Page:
Such certificates are low in value at present, but we hope and believe they will succeed, when our new projected constitution of government is established. I lent to the old Congress three thousand pounds in the value of hard money, and took their certificates promising interest at six per cent, but I have received no interest for several years, and if I were now to sell the principal, I could not get more than a sixth part. You must not ascribe this to want of honesty in our government, but to want of ability; the war having exhausted all the faculties of the country. The public funds even of Great Britain sunk by the war the three per cents from ninety-five to fifty-four. We had powerful armies of enemies in our country, ravaging, plundering, and destroying our towns, and obstructing our agriculture, while their fleets ruined our commerce; and this for eight years together. I question, whether the public credit, even of your rich country, would have supported itself under similar treatment. But we are recovering fast, and, if peace continues, which God grant, we shall soon be in flourishing circumstances.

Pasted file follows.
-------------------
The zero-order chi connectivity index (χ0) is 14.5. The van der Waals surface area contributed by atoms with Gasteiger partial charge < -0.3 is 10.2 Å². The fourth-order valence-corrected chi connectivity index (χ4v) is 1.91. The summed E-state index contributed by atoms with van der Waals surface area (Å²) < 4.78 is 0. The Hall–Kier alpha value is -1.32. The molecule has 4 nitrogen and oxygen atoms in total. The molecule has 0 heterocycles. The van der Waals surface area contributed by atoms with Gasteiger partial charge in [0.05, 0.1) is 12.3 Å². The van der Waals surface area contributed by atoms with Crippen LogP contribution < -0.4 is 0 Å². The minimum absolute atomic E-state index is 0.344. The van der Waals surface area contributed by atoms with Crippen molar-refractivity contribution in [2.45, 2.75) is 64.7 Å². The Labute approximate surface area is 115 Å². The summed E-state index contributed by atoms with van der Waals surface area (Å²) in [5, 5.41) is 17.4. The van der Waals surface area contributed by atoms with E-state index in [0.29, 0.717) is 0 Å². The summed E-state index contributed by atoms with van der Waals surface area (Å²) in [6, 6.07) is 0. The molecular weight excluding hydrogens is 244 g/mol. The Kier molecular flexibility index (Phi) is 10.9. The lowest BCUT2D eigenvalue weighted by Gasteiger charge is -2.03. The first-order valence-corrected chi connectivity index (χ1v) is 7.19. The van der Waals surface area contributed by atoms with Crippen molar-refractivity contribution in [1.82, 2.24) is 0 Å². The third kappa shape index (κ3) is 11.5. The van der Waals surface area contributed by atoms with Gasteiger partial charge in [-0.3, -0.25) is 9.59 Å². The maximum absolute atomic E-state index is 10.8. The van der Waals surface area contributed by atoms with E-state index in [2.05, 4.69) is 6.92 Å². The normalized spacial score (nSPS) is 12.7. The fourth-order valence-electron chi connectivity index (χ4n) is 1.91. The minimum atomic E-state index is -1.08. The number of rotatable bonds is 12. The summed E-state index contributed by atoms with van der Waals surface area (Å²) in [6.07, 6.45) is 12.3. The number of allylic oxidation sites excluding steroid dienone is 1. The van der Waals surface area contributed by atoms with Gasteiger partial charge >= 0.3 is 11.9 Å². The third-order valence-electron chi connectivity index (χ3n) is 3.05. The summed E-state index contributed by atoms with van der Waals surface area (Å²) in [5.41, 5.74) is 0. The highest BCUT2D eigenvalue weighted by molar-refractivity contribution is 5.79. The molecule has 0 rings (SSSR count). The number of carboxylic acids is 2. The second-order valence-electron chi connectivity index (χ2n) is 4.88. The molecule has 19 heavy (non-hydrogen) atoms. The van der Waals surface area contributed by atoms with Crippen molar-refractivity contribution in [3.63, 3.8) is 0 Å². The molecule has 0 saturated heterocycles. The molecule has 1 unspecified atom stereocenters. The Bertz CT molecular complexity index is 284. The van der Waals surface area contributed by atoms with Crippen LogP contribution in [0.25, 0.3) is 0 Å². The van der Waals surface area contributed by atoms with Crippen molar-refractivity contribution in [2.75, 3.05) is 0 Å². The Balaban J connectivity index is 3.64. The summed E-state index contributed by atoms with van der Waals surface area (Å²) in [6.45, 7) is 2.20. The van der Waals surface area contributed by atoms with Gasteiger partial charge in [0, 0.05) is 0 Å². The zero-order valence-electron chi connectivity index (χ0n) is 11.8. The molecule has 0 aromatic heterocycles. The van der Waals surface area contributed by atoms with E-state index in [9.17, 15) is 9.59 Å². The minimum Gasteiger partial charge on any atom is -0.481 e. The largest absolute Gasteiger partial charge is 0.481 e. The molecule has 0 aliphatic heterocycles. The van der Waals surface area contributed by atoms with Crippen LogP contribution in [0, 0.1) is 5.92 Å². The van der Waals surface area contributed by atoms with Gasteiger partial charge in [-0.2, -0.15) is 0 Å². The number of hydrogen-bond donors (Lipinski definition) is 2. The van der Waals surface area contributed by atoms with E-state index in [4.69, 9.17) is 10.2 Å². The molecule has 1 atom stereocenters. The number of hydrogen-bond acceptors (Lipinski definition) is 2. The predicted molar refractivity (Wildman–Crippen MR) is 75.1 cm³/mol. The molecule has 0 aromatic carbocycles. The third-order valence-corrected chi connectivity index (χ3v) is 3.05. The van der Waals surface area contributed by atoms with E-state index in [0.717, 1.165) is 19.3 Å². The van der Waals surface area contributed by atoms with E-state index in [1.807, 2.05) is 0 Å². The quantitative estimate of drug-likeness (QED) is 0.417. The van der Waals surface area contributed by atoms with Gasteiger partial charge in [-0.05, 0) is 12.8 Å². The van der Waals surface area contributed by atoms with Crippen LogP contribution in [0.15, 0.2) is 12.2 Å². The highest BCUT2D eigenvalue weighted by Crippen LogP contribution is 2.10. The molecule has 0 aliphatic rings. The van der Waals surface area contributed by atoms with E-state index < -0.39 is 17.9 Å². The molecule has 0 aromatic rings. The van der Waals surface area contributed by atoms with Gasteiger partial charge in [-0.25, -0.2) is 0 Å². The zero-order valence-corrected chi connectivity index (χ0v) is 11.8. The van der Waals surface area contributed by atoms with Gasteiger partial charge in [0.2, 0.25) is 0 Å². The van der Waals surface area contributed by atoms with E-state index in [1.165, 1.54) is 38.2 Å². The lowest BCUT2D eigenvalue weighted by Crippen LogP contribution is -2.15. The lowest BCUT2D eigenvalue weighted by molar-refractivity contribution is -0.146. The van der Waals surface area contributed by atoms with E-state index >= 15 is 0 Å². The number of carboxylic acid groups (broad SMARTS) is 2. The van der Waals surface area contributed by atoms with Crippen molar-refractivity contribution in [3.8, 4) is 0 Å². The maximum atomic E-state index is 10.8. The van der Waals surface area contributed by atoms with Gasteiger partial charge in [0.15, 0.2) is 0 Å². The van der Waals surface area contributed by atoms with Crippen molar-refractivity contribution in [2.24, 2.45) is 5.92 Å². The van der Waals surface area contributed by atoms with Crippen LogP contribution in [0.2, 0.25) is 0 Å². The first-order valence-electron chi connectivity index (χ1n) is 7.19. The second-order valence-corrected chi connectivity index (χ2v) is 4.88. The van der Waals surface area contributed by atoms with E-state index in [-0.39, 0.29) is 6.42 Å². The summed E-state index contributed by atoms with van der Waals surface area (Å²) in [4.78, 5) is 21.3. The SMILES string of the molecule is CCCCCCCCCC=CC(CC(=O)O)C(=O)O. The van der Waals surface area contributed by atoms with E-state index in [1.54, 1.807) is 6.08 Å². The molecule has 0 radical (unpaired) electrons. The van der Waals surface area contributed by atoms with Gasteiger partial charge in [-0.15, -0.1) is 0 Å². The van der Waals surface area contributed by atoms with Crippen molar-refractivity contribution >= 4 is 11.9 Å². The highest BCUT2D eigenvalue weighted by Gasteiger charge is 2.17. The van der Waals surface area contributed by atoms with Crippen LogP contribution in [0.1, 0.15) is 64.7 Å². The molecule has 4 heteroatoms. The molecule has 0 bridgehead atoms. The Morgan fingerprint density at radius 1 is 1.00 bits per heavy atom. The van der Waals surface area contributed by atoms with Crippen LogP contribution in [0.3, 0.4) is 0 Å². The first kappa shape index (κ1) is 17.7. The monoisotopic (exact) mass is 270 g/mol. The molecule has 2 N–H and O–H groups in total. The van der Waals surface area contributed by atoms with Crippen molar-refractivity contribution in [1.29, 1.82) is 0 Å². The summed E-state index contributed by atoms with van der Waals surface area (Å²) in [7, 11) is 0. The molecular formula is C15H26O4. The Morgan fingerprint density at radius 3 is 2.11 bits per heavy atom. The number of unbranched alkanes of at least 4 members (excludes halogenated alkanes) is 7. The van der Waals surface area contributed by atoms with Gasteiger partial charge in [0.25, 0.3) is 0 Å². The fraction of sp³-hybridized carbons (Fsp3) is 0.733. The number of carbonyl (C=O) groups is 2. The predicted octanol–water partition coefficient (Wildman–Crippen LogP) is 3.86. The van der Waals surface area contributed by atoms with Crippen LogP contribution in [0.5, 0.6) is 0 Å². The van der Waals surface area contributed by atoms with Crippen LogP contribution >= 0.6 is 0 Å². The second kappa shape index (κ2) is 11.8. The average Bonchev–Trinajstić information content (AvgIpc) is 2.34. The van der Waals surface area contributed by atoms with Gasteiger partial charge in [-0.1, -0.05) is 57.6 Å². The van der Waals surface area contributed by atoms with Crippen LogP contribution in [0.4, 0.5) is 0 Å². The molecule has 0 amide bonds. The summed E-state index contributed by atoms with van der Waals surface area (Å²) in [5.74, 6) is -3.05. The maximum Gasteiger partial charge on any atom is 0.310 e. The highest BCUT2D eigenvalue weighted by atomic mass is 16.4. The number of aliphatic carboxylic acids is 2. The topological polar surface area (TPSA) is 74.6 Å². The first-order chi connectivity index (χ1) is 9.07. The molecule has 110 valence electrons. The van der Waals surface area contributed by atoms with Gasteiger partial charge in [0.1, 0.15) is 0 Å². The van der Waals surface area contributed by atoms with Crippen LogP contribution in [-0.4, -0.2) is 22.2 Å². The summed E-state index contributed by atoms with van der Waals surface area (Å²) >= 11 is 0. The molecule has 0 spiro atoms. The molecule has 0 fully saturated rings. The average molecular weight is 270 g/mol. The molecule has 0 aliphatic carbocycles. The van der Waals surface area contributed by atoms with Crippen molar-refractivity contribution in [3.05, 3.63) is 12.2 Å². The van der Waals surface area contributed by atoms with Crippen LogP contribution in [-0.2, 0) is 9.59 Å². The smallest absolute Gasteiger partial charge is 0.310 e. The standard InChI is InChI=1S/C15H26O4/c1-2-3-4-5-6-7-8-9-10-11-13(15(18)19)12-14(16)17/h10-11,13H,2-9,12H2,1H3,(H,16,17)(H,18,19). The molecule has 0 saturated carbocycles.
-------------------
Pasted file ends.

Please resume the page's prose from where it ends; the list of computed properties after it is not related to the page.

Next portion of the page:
I did not think I could have written so much. I have done it, however, a little at a time. I can now only add, that I remain, with unalterable esteem and affection, my dear friend, yours most sincerely,



Dr. Franklin's Memoirs of his own Life. - New Con

stitution of the United States. - Restrictions on Trade. Paper Money.

Philadelphia, 17 February, 1788. MY DEAR FRIEND, I received your kind letter of June 23d, by Mr. Saugrain, and it is the last of yours that is come to my hands. As you have so much leisure, and love writing, I cannot think you have been so long silent; you, who are so good as to love me, and who know how much pleasure your letters always afford me. I therefore rather suspect you may probably have written something too freely concerning public affairs, and that your letters may be arrested in your postoffice, and yourself lodged in the Bastille. You see I imagine any thing, however extravagant, rather than suppose, as your letters too often do, that my friends forget me.

I find Mr. Saugrain to answer well the good character you give of him, and shall with pleasure render